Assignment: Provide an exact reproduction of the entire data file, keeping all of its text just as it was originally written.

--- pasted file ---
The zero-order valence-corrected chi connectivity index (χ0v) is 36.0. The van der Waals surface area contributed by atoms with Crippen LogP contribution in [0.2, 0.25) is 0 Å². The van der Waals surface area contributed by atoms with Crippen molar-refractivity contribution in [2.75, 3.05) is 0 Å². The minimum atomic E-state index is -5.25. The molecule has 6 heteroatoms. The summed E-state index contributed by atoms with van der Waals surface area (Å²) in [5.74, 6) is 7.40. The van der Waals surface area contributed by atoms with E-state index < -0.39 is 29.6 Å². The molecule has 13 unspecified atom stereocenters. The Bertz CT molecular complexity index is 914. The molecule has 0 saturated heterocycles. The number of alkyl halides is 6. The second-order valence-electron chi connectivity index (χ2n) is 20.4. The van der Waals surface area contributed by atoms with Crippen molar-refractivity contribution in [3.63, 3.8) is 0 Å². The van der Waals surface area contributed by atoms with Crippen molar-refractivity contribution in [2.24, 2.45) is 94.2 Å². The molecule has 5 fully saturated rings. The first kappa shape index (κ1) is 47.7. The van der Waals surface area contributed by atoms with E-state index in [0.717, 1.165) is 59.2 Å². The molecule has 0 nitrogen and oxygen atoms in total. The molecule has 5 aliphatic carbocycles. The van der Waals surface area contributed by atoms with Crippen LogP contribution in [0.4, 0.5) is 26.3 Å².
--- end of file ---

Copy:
The zero-order valence-corrected chi connectivity index (χ0v) is 36.0. The van der Waals surface area contributed by atoms with Crippen LogP contribution in [0.2, 0.25) is 0 Å². The van der Waals surface area contributed by atoms with Crippen molar-refractivity contribution in [2.75, 3.05) is 0 Å². The minimum atomic E-state index is -5.25. The molecule has 6 heteroatoms. The summed E-state index contributed by atoms with van der Waals surface area (Å²) in [5.74, 6) is 7.40. The van der Waals surface area contributed by atoms with E-state index < -0.39 is 29.6 Å². The molecule has 13 unspecified atom stereocenters. The Bertz CT molecular complexity index is 914. The molecule has 0 saturated heterocycles. The number of alkyl halides is 6. The second-order valence-electron chi connectivity index (χ2n) is 20.4. The van der Waals surface area contributed by atoms with Crippen molar-refractivity contribution in [3.63, 3.8) is 0 Å². The van der Waals surface area contributed by atoms with Crippen molar-refractivity contribution in [2.24, 2.45) is 94.2 Å². The molecule has 5 fully saturated rings. The first kappa shape index (κ1) is 47.7. The van der Waals surface area contributed by atoms with E-state index in [0.717, 1.165) is 59.2 Å². The molecule has 0 nitrogen and oxygen atoms in total. The molecule has 5 aliphatic carbocycles. The van der Waals surface area contributed by atoms with Crippen LogP contribution in [0.4, 0.5) is 26.3 Å².